Based largely on results from the Cardiac Arrhythmia Suppression Trial (CAST)1 class Ic agents are contraindicated in patients with any structural heart disease, such as decreased systolic function or coronary artery disease. Both amiodarone and dofetelide can be safely used in patients with congestive heart failure with reduced ejection fraction. In the randomized trial of the Danish Investigations of Arrhythmia and Mortality of Dofetelide Study Group,2 dofetelide (a class III agent) was effective in converting AF to sinus rhythm, reducing the risk of hospitalization for worsening heart failure (risk ratio 0.75), and more likely to maintain sinus rhythm (risk ratio 0.35 for reversion to AF). There was no effect on mortality but slightly higher risk of Torsades de Pointes in the dofetelide group compared with placebo.

Dronedarone (which, like amiodarone, is class III) was approved in 2009 with the hope that it would avoid many of the adverse effects of amiodarone related to that agent’s lack of an iodine moiety. The results of clinical trials, however, have been mixed. In early trials, it appeared safe and effective for rhythm control (DAFNE,3 EURIDIS,4 ADONIS,4 ERATO,5 DIONYSOS6) – this included patients with paroxysmal as well as persistent AF. In ATHENA7, dronedarone decreased hospitalization due to cardiovascular events or death in high risk patients. However, in a large phase three trial (PALLAS8), it was found to increase heart failure, stroke, and cardiovascular death in patients with permanent AF who were at risk for major vascular events (such as MI). In the ANDROMEDA9 randomized study, treatment with dronedarone of those patients hospitalized with symptomatic heart failure and severe left ventricular systolic dysfunction increased early mortality related to worsening heart failure.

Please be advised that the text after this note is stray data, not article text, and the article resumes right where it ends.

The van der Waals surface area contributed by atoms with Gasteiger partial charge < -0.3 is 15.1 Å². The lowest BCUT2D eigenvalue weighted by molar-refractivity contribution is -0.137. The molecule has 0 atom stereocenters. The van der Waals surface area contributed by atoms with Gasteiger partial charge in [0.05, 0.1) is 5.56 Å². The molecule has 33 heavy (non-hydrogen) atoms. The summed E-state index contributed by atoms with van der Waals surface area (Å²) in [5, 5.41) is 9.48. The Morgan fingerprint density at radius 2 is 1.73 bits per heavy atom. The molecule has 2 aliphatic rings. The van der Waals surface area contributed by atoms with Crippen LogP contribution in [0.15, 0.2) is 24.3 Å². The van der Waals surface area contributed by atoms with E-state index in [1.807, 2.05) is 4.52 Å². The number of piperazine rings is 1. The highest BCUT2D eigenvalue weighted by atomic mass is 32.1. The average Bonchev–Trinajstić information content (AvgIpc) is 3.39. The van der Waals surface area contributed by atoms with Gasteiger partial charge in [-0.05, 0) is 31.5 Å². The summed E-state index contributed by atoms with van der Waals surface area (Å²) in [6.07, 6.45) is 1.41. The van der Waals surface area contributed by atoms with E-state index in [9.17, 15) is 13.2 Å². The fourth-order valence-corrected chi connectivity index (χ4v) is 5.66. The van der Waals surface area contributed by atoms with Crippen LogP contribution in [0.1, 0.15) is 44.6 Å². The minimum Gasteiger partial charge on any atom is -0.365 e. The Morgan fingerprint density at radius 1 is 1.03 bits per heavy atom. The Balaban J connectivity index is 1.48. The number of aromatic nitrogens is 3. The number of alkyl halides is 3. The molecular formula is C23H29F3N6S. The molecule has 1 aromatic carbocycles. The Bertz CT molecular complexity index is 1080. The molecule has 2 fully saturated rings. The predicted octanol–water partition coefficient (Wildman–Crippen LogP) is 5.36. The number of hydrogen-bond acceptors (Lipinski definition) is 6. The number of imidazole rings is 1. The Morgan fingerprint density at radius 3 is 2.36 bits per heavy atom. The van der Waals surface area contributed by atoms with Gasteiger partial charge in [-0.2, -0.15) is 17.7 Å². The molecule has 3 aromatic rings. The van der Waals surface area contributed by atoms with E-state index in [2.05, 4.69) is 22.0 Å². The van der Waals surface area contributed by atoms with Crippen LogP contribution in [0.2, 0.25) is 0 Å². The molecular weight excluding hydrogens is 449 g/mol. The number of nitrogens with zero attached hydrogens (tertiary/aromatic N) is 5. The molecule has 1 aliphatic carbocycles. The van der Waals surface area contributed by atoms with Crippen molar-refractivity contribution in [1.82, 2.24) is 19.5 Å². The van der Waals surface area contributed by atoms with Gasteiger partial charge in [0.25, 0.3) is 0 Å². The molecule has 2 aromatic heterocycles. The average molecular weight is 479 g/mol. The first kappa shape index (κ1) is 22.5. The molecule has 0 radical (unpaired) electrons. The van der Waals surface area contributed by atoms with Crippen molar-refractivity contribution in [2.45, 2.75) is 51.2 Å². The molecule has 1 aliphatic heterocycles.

Back to Mr Brown: Although dronedarone can be used in this patient who has paroxysmal AF, either of the other two agents would be preferred and dronedarone should probably be avoided in patients with persistent AF. Moreover, if Mr Brown had been recently hospitalized for heart failure, it would also be a poor choice.